Our fair trade reversible crown has been spotted in the gorgeous ‘The Green Parent Magazine’ The number one ethical mag for parents. Check out their website. https://thegreenparent.co.uk/
Category Archives: Press
Here’s my interview with the awesome ‘Trusted Clothes’ magazine, an organisation that promotes ethical and sustainable fashion for the conscious consumer:
‘AN INTERVIEW WITH FEHMIDA SHAH OF WILD THINGS TOYS’
‘Wild Thing Toys was founded by Fehmida Ibrahim Shah. She has worked with various social and educational movements and is passionate about supporting a fair trade business models. She started Wild things toys that inspire imagination and play. This is her story.
Tell us about family background – geography, culture, language, and religion.
My name is Fehmida Ibrahim Shah, I was born in the UK, of Indian heritage, and live in London with my three children and a selection of pets.
Tell us about your story – education, prior work, and so on?
I have never really stuck to a career path as such, and have almost always accidently fell in to various fields, from being a florist, to teaching, and working in the social housing sector.
I have studied floristry, then building construction & social housing at Middlesex University and then have gone on to study design & textiles. I am presently studying Near East Archaeology.
How did you get interested in ethical and sustainability?
As far as I can remember, as a family, we were taught the values of having respect for other people, for animals, and for the planet. We were taught that the earth was precious and we were the guardians of it. Even though the terms ‘ethical’ and ‘ecofriendly’ were not used when I was young, recycling and repurposing was something that was instilled in to us. My parents were both keen gardeners and I remember endless days helping them grow flowers, fruits and vegetable, using novel pest free sustainable methods.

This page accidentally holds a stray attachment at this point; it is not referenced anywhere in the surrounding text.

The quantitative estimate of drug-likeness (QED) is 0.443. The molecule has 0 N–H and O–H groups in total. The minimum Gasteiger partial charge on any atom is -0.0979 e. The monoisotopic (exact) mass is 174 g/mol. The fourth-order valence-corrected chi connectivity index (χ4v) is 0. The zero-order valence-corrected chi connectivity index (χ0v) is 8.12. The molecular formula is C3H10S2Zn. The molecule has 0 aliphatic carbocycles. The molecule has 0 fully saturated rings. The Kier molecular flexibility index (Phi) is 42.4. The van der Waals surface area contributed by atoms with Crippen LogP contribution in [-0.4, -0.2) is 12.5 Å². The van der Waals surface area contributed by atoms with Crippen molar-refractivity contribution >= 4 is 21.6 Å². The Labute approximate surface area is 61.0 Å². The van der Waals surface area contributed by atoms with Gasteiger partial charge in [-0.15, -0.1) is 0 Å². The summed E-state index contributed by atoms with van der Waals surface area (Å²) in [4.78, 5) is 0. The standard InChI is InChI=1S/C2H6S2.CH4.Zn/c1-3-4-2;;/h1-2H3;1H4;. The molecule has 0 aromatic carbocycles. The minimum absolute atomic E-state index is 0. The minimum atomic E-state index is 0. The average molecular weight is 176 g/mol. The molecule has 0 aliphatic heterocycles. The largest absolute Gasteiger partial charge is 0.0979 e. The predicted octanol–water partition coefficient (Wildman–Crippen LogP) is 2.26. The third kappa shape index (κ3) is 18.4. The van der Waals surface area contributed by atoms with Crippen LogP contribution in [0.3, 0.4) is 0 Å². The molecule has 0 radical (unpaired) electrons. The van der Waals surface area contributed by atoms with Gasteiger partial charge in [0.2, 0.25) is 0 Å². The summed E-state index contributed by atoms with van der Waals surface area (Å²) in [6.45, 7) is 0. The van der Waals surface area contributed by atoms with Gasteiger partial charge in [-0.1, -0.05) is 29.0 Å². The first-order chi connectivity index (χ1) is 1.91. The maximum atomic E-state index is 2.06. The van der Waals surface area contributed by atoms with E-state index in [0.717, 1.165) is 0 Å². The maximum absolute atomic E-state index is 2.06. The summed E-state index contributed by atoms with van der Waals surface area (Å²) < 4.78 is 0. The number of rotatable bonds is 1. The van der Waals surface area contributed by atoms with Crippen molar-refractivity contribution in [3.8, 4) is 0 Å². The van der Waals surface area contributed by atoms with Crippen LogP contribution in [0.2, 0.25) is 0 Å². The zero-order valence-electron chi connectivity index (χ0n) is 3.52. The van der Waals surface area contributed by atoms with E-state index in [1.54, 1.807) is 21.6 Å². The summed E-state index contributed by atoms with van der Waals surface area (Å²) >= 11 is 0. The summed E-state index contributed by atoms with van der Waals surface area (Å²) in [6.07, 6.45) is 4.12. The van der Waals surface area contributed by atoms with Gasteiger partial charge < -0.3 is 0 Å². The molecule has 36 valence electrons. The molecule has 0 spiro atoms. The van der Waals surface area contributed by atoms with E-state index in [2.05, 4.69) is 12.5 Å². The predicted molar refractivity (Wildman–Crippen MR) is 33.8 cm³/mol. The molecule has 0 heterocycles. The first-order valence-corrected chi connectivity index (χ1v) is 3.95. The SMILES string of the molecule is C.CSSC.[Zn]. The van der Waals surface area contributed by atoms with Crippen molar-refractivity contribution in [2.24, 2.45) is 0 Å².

The turning point of when I knew I wanted to do something ethical came about when I did some voluntary work with children in the West Bank. I observed the teachers in the summer play camp making toys out of scraps of paper and bits of cloth. I marveled at their ingenuity and their ability to create something wonderful with minimum wastage.
I started a business creating paper goods whereby everything was made by either sustainable paper or completely wood free.
After running my business for a number of years, I wanted to do something else as well. Having admired the fair trade movement for a long time, it motivated me to start a business that had a completely fair trade business model.
I wanted to create a product made by someone whose life would have improved because of it. This is where my soft toy business ‘Wild Thing Toys’ came in.
What seems like the importance of fair trade?
Fair Trade has a hugely positive impact on the lives of workers and their families. It raises the standards of living for the workers and also their communities. As well as a living wage, the communities can invest in much needed projects, such as schools and health centres. Fair trade gives people opportunities that give them more control over their lives. Why shouldn’t someone from another country have the opportunities that you and I have?
Fair trade is also empowering for women. Women often face harassment and discrimination within factories and places of work around the world. Working under fair trade standards, they have protection and gender equality. Fair trade can help women to reach their full potential by making available opportunities they did not have before, such as education, leadership roles and entrepreneurship programs. They can also work within their own village and community for a decent wage and under good conditions, without having to travel to the major cities and leave their families behind.
What seems like the importance of a (relative to the country) living wage?
The minimum wage set by some countries fall short of what can be deemed as a living wage. The reality being, these workers struggle to survive on these wages whilst making products for us to consume. When a company does not provide a living wage in the poorest countries, it essentially pushes out the weakest people in the supply chain.